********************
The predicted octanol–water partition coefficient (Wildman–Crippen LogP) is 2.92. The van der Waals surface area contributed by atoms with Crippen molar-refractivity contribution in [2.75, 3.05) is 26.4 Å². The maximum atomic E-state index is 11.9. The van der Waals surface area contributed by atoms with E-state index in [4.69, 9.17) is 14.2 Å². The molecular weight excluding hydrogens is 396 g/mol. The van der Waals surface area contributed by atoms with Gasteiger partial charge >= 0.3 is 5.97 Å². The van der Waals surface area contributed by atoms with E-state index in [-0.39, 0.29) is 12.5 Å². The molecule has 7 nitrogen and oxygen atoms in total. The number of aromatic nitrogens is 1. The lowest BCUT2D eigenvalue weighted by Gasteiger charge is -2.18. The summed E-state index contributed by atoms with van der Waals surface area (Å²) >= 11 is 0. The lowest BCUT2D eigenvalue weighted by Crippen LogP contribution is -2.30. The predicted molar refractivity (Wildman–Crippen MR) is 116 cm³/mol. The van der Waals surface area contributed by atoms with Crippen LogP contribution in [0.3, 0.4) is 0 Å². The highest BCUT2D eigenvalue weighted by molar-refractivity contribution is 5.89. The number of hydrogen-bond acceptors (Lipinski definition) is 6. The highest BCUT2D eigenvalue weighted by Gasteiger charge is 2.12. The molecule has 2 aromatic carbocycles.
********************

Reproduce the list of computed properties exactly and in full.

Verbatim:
The predicted octanol–water partition coefficient (Wildman–Crippen LogP) is 2.92. The van der Waals surface area contributed by atoms with Crippen molar-refractivity contribution in [2.75, 3.05) is 26.4 Å². The maximum atomic E-state index is 11.9. The van der Waals surface area contributed by atoms with E-state index in [4.69, 9.17) is 14.2 Å². The molecular weight excluding hydrogens is 396 g/mol. The van der Waals surface area contributed by atoms with Gasteiger partial charge >= 0.3 is 5.97 Å². The van der Waals surface area contributed by atoms with E-state index in [-0.39, 0.29) is 12.5 Å². The molecule has 7 nitrogen and oxygen atoms in total. The number of aromatic nitrogens is 1. The lowest BCUT2D eigenvalue weighted by Gasteiger charge is -2.18. The summed E-state index contributed by atoms with van der Waals surface area (Å²) >= 11 is 0. The lowest BCUT2D eigenvalue weighted by Crippen LogP contribution is -2.30. The predicted molar refractivity (Wildman–Crippen MR) is 116 cm³/mol. The van der Waals surface area contributed by atoms with Crippen LogP contribution in [0.3, 0.4) is 0 Å². The highest BCUT2D eigenvalue weighted by molar-refractivity contribution is 5.89. The number of hydrogen-bond acceptors (Lipinski definition) is 6. The highest BCUT2D eigenvalue weighted by Gasteiger charge is 2.12. The molecule has 2 aromatic carbocycles.